Pacheco Teruel et al. v Honduras (IACHR)

Geographical Area
Central America
Inter-American Court of Human Rights (IACtHR)
Case Name
Pacheco Teruel et al. v Honduras
Case Reference
Serie C No. 241
Name of Court
Inter-American Court of Human Rights
Key Facts
On 17 May 2004, 107 prisoners were killed in San Pedro Pula Prison due to structural deficiencies of which the authorities were aware. The prisoners were members of the ‘Mara Salvatrucha’ (MS-13) gang and were isolated from the other prisoners in an unsafe cell.

The prison had a capacity of 1,500 but at the time contained 2,000 prisoners. Living conditions in the prison were described as ‘deplorable’ – the cell housing 183 ‘mara’ prisoners had only one entrance, no ventilation, no natural light and no fire extinguishers. Additionally, access to food, water and medical services was inadequate.

According to prison officials, the prison lacked adequate mechanisms to prevent and deal with fires, and the only instructions concerning emergency situations issued by the prison authorities was to fire a shot at the floor as a warning signal and, in case of fire, to call the fire department. An inmate was in charge of the electrical systems, which was considered a ‘latent risk of fire.’ This risk was acknowledged by the prison director who requested ‘collaboration to try to improve or correct the electrical system within the prison.’

When the fire broke out on 17 May, the guards did not immediately open the door, but fired several warning shots into the cell. The prisoners used a cement weight to open the gate of the cell. At least 101 prisoners died due to inhalation of carbon dioxide and 5 died in hospital with severe burns.
Decision and Reasoning
The Court held that Honduras was in violation of Article 4(1) (prohibition of arbitrary deprivation of life) of the Inter-American Convention on Human Rights. The State acknowledged responsibility as the victims died as a result of ‘a series of omissions by the authorities, and the authorities’ negligence in preventing the fire.’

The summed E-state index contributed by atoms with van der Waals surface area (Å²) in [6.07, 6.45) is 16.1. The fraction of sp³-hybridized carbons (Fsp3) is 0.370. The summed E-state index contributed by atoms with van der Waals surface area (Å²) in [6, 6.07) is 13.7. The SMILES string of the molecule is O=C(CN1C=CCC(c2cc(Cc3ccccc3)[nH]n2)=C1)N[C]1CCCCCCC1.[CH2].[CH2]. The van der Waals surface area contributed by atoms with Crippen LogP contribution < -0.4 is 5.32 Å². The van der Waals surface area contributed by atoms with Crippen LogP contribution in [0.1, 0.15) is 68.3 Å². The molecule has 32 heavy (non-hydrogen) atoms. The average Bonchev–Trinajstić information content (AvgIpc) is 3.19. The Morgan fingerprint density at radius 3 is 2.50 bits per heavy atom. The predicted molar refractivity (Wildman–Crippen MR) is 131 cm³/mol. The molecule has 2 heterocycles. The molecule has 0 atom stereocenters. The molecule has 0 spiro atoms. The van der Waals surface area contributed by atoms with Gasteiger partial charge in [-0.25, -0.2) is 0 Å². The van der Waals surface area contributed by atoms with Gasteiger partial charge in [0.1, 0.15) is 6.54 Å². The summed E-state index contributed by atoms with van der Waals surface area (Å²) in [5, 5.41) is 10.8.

The State was also in violation of Articles 5(1) (right to physical, mental and moral integrity) and 5(2) (prohibition of torture, cruel, inhumane or degrading treatment). The victims ‘were incarcerated under conditions that constituted cruel, inhuman, and degrading treatment’ including the lack of ventilation and natural light and the inadequate provision of food and water. The electrical system in the prison which led to the fire was dangerous and there was no system in place to deal with an outbreak of fire. Furthermore, the prisoners were not released from the cell as soon as the fire broke out, so they were trapped for an hour.

The State violated Article 5(6) (detention must aim to reform and rehabilitate) as there were no provisions for productive activities.

With respect to 22 prisoners, the State violated Article 5(4) (right of accused to be segregated from convicted persons). These 22 prisoners awaiting pre-trial detention were detained with those who had been convicted.

Furthermore, the State was in violation of Articles 8 (right to a fair trial) and 25 (right to judicial protection). At the time of the judgment, seven years after the incident, the State had not assigned responsibility for the fire. Therefore, the next of kin of the victims did not receive an effective remedy to determine what happened.
The State of Honduras must make a Non-Repetition Guarantee by implementing measures to ‘ensure the fundamental rights of prisoners and prevent fires in different prisons.’

The State must adopt legislative measures and ensure they comply with Articles 7, 9 and 24 of the American Convention.

Additionally, the State must ensure training for prison officials and develop emergency and evacuation plans in the event of a fire or other disaster.

The next of kin must also be provided with free medical, psychiatric or psychological treatment.

The State must conduct a fair an impartial investigation into the events and publicly acknowledge responsibility.
This case law summary was developed as part of the Disaster Law Database (DISLAW) project, and is not an official record of the case.